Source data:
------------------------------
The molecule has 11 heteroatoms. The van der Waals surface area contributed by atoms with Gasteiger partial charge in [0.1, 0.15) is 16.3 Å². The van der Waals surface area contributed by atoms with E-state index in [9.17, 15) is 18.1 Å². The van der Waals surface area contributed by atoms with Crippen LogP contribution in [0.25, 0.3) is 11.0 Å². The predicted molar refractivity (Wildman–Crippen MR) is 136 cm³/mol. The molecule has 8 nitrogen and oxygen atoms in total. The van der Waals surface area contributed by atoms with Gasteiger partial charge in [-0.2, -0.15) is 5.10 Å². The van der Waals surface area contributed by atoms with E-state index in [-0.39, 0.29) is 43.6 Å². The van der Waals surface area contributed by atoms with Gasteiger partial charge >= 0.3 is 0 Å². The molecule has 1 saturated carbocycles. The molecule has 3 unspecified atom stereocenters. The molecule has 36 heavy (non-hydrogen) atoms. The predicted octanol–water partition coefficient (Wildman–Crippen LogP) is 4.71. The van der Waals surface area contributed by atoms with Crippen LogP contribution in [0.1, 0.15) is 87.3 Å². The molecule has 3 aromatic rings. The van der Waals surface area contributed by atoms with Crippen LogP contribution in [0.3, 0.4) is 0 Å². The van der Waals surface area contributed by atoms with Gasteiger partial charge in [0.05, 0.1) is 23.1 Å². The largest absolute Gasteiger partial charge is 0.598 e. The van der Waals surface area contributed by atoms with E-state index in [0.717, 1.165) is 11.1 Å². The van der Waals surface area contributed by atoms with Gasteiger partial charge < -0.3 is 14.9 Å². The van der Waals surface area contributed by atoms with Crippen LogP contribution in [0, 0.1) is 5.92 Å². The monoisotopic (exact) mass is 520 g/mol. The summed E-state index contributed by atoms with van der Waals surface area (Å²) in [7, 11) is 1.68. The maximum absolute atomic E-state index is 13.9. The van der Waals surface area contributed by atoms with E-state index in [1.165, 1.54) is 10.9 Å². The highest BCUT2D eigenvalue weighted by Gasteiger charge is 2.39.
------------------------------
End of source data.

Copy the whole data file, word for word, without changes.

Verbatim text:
The molecule has 11 heteroatoms. The van der Waals surface area contributed by atoms with Gasteiger partial charge in [0.1, 0.15) is 16.3 Å². The van der Waals surface area contributed by atoms with E-state index in [9.17, 15) is 18.1 Å². The van der Waals surface area contributed by atoms with Crippen LogP contribution in [0.25, 0.3) is 11.0 Å². The predicted molar refractivity (Wildman–Crippen MR) is 136 cm³/mol. The molecule has 8 nitrogen and oxygen atoms in total. The van der Waals surface area contributed by atoms with Gasteiger partial charge in [-0.2, -0.15) is 5.10 Å². The van der Waals surface area contributed by atoms with E-state index in [-0.39, 0.29) is 43.6 Å². The van der Waals surface area contributed by atoms with Gasteiger partial charge >= 0.3 is 0 Å². The molecule has 1 saturated carbocycles. The molecule has 3 unspecified atom stereocenters. The molecule has 36 heavy (non-hydrogen) atoms. The predicted octanol–water partition coefficient (Wildman–Crippen LogP) is 4.71. The van der Waals surface area contributed by atoms with Crippen LogP contribution in [0.1, 0.15) is 87.3 Å². The molecule has 3 aromatic rings. The van der Waals surface area contributed by atoms with Crippen LogP contribution in [0.3, 0.4) is 0 Å². The van der Waals surface area contributed by atoms with Gasteiger partial charge in [0.05, 0.1) is 23.1 Å². The largest absolute Gasteiger partial charge is 0.598 e. The van der Waals surface area contributed by atoms with E-state index in [0.717, 1.165) is 11.1 Å². The van der Waals surface area contributed by atoms with Gasteiger partial charge < -0.3 is 14.9 Å². The van der Waals surface area contributed by atoms with Crippen LogP contribution in [0, 0.1) is 5.92 Å². The monoisotopic (exact) mass is 520 g/mol. The summed E-state index contributed by atoms with van der Waals surface area (Å²) in [7, 11) is 1.68. The maximum absolute atomic E-state index is 13.9. The van der Waals surface area contributed by atoms with E-state index in [1.165, 1.54) is 10.9 Å². The highest BCUT2D eigenvalue weighted by Gasteiger charge is 2.39.